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GOP gains Senate; Southern Baptists win

WASHINGTON (BP) — Voters gave the Republican Party a majority in the U.S. Senate in Tuesday’s mid-term election, leaving President Obama without a Democratic-controlled chamber in Congress for the first time since he took residence in the White House nearly six years ago.

Southern Baptist candidates, meanwhile, won first-time seats in Congress as part of the Republican blitz, but social conservatives did not fare well on some state initiatives.

The GOP gained at least seven senatorial seats Nov. 4, with winners in at least two races yet to be determined. Republicans will have at least 52 seats in the 100-member Senate beginning in January.

In the House of Representatives, Republicans expanded their majority. It appears the GOP will gain at least nine seats to push its total to 243 or more in the 435-member chamber.

Social conservatives said the results showed that Democrats’ “war-on-women” rhetoric against Republican pro-life candidates — seemingly successful in the past — had worn out its welcome with voters.

Russell D. Moore, president of the Southern Baptist Ethics & Religious Liberty Commission, said the election illustrates that “the pro-life issue persists and can win,” which he deemed the “most important aspect” of Election Day 2014.

“Candidates who articulated explicitly their commitment to life won, and those who expected to use abortion as a ‘wedge issue’ to benefit the ‘pro-choice’ cause lost,” Moore said in a written statement for Baptist Press. “We should pray now that the newly elected Congress and the president will be able to work together for just policies that protect and promote human dignity, family stability and religious liberty.”

Marjorie Dannenfelser, president of the pro-life Susan B. Anthony List, said the “overwhelming victory for pro-life candidates signals the fact that the bottom has fallen out of the abortion-centered ‘war on women’ strategy.”

What the party divide between the White House and Congress means legislatively for the next two years remains to be seen. It appears unlikely the GOP, which is the more conservative of the two major parties, will be able to push conservative measures — especially on social issues — past the president’s veto pen.

Republicans in the Senate, however, could present a significant hurdle for Obama nominations to the Supreme Court and other federal judgeships. Obama already has placed two liberal justices — Sonia Sotomayor and Elena Kagan — on the high court with Senate confirmation during his presidency.

Members of Southern Baptist churches won races in both houses.

Rep. James Lankford, a Republican who has served four years in the House, easily gained the Senate seat vacated by retiring Sen. Tom Coburn in Oklahoma. Lankford had 68 percent of the vote with final results still being tabulated. He was the director of the Baptist General Convention of Oklahoma’s Falls Creek Baptist Conference Center for 13 years before his 2010 election to the House.

BP has learned of the following Southern Baptists, all Republicans, who won first-time election to the House:

— Mark Walker won in North Carolina’s 6th District with 59 percent of the vote. He served for about 15 years in a variety of pastoral roles. Most recently, he was associate pastor of music and worship at Lawndale Baptist Church in Greensboro.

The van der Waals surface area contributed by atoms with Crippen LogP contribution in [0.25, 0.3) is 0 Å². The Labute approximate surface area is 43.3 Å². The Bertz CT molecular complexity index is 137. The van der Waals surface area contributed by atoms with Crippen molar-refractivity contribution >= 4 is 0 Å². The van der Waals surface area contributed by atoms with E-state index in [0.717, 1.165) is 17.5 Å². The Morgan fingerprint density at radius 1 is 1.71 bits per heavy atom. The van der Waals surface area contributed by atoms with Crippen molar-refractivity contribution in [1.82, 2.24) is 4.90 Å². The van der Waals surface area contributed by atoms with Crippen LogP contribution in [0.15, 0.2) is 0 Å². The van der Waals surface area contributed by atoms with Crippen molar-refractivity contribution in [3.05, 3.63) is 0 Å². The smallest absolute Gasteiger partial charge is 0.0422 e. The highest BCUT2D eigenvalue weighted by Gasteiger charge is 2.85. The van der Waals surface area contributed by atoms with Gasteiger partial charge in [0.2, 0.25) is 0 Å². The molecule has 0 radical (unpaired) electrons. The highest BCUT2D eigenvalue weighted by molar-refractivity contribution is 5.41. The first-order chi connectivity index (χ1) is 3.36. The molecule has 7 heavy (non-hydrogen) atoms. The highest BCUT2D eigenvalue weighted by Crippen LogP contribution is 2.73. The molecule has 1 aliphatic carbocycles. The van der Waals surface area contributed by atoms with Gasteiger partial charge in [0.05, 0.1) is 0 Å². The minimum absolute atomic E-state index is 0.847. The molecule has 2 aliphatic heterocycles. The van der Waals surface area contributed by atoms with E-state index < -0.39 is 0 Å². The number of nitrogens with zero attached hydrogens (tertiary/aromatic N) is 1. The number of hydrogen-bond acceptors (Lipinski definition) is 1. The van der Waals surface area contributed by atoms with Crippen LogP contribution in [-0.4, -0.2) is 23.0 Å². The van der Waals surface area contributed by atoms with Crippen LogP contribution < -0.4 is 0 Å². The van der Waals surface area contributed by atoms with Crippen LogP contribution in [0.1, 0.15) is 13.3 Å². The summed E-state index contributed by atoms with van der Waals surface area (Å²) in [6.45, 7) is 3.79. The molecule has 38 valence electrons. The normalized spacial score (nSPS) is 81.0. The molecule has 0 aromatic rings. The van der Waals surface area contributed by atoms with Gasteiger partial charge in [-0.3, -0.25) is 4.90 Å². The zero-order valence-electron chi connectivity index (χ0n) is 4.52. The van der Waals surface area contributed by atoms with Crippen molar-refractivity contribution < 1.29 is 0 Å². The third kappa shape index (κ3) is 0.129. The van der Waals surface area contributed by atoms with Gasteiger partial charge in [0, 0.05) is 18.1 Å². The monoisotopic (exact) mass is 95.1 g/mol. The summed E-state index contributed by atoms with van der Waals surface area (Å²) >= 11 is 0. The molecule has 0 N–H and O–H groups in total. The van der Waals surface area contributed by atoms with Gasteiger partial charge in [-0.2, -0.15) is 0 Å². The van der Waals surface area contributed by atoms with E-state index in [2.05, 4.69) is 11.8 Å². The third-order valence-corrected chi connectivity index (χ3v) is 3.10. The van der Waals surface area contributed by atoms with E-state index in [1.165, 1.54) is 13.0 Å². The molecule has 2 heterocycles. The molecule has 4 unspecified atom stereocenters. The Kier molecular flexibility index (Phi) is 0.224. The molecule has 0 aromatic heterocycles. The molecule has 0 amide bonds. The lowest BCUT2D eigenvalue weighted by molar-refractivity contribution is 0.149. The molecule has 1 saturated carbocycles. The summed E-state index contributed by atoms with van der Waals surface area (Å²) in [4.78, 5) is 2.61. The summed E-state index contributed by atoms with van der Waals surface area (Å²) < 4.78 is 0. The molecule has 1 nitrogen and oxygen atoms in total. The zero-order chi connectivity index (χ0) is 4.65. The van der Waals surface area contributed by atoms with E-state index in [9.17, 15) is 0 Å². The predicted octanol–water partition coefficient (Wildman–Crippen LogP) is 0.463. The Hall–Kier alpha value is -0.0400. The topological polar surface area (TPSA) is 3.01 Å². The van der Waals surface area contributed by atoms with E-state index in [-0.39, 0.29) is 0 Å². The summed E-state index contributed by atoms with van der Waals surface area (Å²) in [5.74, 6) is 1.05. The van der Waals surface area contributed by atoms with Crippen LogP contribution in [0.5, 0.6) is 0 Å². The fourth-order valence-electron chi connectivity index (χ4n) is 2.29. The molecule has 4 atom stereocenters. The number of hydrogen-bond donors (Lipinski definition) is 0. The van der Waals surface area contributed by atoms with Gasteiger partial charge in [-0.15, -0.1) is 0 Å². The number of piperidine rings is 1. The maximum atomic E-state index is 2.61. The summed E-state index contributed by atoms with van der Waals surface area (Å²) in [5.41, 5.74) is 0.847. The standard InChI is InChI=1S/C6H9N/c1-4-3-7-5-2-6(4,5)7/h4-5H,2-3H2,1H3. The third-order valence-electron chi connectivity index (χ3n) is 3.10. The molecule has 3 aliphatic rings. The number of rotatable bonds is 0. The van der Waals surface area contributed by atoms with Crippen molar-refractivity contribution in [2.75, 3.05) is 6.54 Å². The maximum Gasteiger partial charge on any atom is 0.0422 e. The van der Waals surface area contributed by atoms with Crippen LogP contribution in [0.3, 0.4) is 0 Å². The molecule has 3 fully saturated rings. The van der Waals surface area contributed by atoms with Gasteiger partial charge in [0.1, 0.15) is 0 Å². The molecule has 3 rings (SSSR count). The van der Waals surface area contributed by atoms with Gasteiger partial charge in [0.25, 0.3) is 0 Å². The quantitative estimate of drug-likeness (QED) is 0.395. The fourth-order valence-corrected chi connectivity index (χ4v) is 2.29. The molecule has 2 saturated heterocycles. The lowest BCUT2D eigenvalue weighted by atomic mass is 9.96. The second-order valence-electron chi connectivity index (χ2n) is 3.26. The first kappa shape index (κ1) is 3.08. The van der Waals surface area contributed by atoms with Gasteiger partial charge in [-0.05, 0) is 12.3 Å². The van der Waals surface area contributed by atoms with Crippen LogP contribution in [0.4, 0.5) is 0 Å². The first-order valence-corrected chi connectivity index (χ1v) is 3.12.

— Jody Hice took Georgia’s 10th District seat with 67 percent of the vote. He served churches in Georgia for nearly 25 years, most recently as pastor of The Summit Church in Loganville.

— Steve Russell replaced Lankford in Oklahoma’s 5th District by winning 60 percent of the vote. Russell is a member of First Southern Baptist Church in Oklahoma City.

Several states made decisions on two divisive social issues: abortion and marijuana.

— Pro-life advocates gained an important win in one state but lost in two others. Tennessee voters approved an amendment affirming that nothing in the state constitution can be construed to support an unfettered right to abortion, thereby giving legislators more authority to regulate abortion. Voters in Colorado and North Dakota, however, defeated pro-life amendments.

— Voters in Alaska, Oregon and the District of Columbia approved pro-marijuana initiatives. Florida voters rejected an amendment to legalize medical marijuana, though 58 percent cast ballots for it. The measure required 60 percent for passage.

The party division between the White House and Congress led Lankford to say Senate Republicans must block policies Obama is advancing while promoting their own proposals. The GOP should “lay out things that the Senate should move and the president will have a very difficult time vetoing because the American people quite frankly already wish they had it now,” he said in a post-election webcast hosted by Family Research Council Wednesday (Nov. 5).

Religious liberty — which is increasingly being challenged in conjunction with same-sex marriage and mandatory abortion coverage with healthcare plans — is a priority for him, Lankford said.

“People that have faith should be free to be able to live their faith in the workplace, at home, wherever they are,” Lankford said on the FRC webcast. “So whether you are a chaplain in the military, whether you are a small business or a large business and choose to live and practice your business by biblical practices or whether you are just an individual trying to make decisions … and do it by biblical practices, that is your free choice as an American, and we’ve got to find ways to be able to protect that.”

When Obama won his first presidential election in 2008, he helped bring Democrats — who already controlled the Senate — into dominant majorities in both chambers. The GOP, however, regained control of the House in 2010, and the Democratic majority in the Senate shrunk.